With the aim of creating a new ‘living link’ between the University of Limerick’s established campus and its developing annex across the river Shannon, architects Wilkinson Eyre and structural engineers Arup designed the 230 metre long pedestrian bridge to create an organic link between the landscape, bridge and user.
The six independent spans join at the river’s islands on tetrapod piers.
How Oasys proved invaluable
The global analysis was carried out using the Oasys GSA software program. The typical 44m span was modelled in isolation from the structure and as a series of spans to idealise the dynamic interaction between the spans. The computer idealisation of the typical bridge span is a 3D skeletal space frame model consisting of beam elements, which were used to obtain the critical load effects in the structural members. The results of the GSA model were used to size the structural members, determine the dynamic behaviour of the bridge under pedestrian loading and in particular dynamic response factors, and to provide the parameters for the wind tunnel testing.
The tetrapods were modelled using a finite element model consisting of 2D shell elements to represent the plates of the tetrapods and 2D beam elements to represent the refuge steelwork deck members.
The 1.8 metre diameter piles supporting the tetrapods were modelled using the Oasys Alp program to obtain critical load effects along the pile length. A number of models were created to represent the bridge deck, tetrapod and supporting piles, to demonstrate the interaction between the structural elements and confirm the assumptions used in the bridge design.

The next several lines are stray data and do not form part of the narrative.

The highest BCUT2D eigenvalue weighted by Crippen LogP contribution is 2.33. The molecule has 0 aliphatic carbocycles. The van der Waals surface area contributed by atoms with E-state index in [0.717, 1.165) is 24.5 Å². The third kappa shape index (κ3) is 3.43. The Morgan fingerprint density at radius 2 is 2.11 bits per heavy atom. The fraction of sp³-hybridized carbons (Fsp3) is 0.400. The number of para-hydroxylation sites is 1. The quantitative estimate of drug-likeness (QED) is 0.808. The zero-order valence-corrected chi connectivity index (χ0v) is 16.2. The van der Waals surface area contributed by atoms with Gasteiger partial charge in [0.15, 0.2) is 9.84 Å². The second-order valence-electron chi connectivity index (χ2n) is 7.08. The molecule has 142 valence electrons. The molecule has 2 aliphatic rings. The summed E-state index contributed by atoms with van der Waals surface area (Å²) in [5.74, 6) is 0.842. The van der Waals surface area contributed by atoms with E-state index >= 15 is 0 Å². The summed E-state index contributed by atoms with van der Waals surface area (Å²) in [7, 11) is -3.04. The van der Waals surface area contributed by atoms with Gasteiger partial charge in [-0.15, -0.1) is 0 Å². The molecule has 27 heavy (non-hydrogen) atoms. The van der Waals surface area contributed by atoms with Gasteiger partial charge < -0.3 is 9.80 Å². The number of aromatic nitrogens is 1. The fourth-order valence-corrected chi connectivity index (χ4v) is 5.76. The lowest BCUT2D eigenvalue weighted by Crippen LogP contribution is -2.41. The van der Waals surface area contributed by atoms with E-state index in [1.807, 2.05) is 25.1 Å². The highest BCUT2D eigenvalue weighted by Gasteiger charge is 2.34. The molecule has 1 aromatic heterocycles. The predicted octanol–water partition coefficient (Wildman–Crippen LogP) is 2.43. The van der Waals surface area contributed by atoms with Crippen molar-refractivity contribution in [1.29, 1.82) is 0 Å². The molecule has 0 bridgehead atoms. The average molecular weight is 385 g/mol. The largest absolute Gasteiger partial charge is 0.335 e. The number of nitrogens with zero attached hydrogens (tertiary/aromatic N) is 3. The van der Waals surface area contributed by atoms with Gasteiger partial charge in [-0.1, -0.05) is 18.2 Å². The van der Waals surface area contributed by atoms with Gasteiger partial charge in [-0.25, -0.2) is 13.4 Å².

A number of local finite element models were created to model specific connection details at the end anchorages, and also at the interface between the compression strut, circular hollow section, transverse girder and Macalloy bars.
The piled foundations were first modelled in Oasys Alp to calculate the load to deflection characteristics, with Oasys AdSec used to calculate the section stiffnesses and capacities. These results were then used as spring stiffnesses for the GSA model’s supports.
The bridge was fabricated in France and shipped as modules to site for installation.
"This footbridge is an elegant and exciting demonstration of the structural engineer's art."